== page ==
Kemps gather at Kemp House for 200th anniversary celebration
Over 40 descendants of missionaries James and Charlotte Kemp gathered at the Kerikeri Mission Station in the weekend to commemorate their family ties to one of New Zealand’s earliest settlements.
James and Charlotte helped establish the fledgling Christian mission in 1819. The historic Kemp House – originally built for Rev John Butler and his family three years after the mission was established – was named after the missionary couple, who acquired the house in the 1830s.
“It was a privilege to be able to host some of James and Charlotte’s descendants – and a particular pleasure to meet descendants of Ernest and Dory Kemp, who gifted Kemp House to the nation in 1974,” says Kerikeri Mission Station Property Lead, Liz Bigwood.
“We loved hearing stories from Ernest and Dory’s grandchildren who remember Kemp House as ‘Granny and Grand-dad’s house’ when they were children.”
The descendants of Charlotte and James enjoyed tours of the house and historic Stone Store over the weekend tying in with the Tūhono Kerikeri bicentennial celebrations.
Mysterious visit of American float plane explained
The enigma behind the mysterious visit of a Martin Mariner float plane – photographed landing in the Mangonui Harbour during the Second World War – may have been solved.
Whangarei resident Rose Pera recalls the arrival of the distinctive-looking float plane when she was a student at Mangonui Primary School.
“I remember that the sea plane landed because it was damaged and needed repairs. It was towed by Bob Marchant to his jetty at Butler Point where Bob carried out the minor repairs that were needed,” Rose remembers.
“The crew came ashore to the Post Office to report on their whereabouts to base using Morse Code, and my older sister – who worked at the Post Office – was invited by the American crew to dinner at the Marchant’s house. Later she was given a tour of the plane, which was a real highlight.”
The arrival of the float plane and her family’s proximity to the Americans was the talk of the school for some time, and gave Rose instant school yard status.
According to Heritage New Zealand’s Northland Manager, Bill Edwards, float planes were slow in the air but had very long range – up to 2600 nautical miles (4800km) – and so it’s possible the plane had flown in from the Pacific after suffering damage in combat, or may simply have just needed repairs.
“Either way, Mangonui would have been a very welcome haven for the American crew until they were able to get underway again,” says Bill.
“The fact that they were able to get word out through the Mangonui Post Office to comrades that they were safe would have been an added bonus.”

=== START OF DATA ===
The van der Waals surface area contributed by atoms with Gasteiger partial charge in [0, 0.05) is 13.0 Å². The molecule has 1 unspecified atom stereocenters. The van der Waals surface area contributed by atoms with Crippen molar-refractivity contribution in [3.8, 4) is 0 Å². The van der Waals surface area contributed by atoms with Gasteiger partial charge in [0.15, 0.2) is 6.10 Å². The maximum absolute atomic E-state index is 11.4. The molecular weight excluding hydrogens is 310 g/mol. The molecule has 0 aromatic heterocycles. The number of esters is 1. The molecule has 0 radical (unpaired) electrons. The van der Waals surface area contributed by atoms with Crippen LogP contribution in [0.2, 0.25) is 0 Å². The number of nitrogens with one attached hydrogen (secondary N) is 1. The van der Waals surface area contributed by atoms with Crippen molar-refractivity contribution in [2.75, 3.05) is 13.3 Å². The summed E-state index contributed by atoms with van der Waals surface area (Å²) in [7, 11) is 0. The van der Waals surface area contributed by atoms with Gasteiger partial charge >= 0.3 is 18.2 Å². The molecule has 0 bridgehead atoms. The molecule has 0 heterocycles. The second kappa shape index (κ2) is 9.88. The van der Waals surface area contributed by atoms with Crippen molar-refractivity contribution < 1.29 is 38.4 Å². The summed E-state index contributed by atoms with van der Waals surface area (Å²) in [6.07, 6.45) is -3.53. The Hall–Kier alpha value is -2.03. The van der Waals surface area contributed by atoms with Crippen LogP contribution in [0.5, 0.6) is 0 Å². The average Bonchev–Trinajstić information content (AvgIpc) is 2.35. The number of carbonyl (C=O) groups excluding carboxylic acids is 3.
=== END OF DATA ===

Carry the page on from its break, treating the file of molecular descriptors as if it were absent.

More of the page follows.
Encouraging people to share their stories and information has been central to the success of the Northland World War II Heritage Inventory project which is currently being finalised by volunteer researchers Jack Kemp and Dr Bill Guthrie.
“It’s tremendous that people like Rose have been able to share their knowledge – which in turn has helped build our understanding of what was going on militarily in Northland during the Second World War,” says Bill.
Clarks Mill is extending its last Sunday of the month operating events in January, February and March with more to see and do, and extra operating times. See, hear and feel this historic flour mill come back to life as the machinery rolls into action. Come and explore how wheat is grown, turned in flour and made into our daily bread. There will be vintage tractors and other working vintage machinery from the North Otago Vintage Machinery Club, and activities for children. So, bring a picnic and come and enjoy a fascinating visit to this 19th century engineering marvel.
Machinery operates at 1pm, 2pm and 3pm. Site tours, music, games and activities for the kids during the afternoon.
Please understand that Clarks Mill is a cash-only site, sorry no EFTPOS available.
Special features for Sunday 28 January
In January there is a Scottish theme so don your tartan and join us for tea and scones in the Miller’s House, music in Smokey Joe’s, games and activities for the children and rides in a horse drawn carriage.
Sundays 28 January, 25 February and 25 March
12 midday - 4pm
Machinery operates at 1pm, 2pm and 3pm
Adult $15, Student $5, Child free. Heritage New Zealand members free (show your valid membership card). Please note CASH ONLY for all tickets.
St Francis Xavier Catholic Church – now the Russell Chapel on the Olive Grove – is enjoying a second lease on life. (Image source Heritage New Zealand)
"A historic Northland church that was deconsecrated and sold to private owners as a result of a dwindling congregation is enjoying a second life.
"St Francis Xavier Catholic Church, originally built in Kawakawa in 1875, was relocated to Uruti Bay near Russell in 2012 by Jo and Ross Blackman, and has been re-purposed as a wedding venue – now known as ‘Russell Chapel on the Olive Grove’.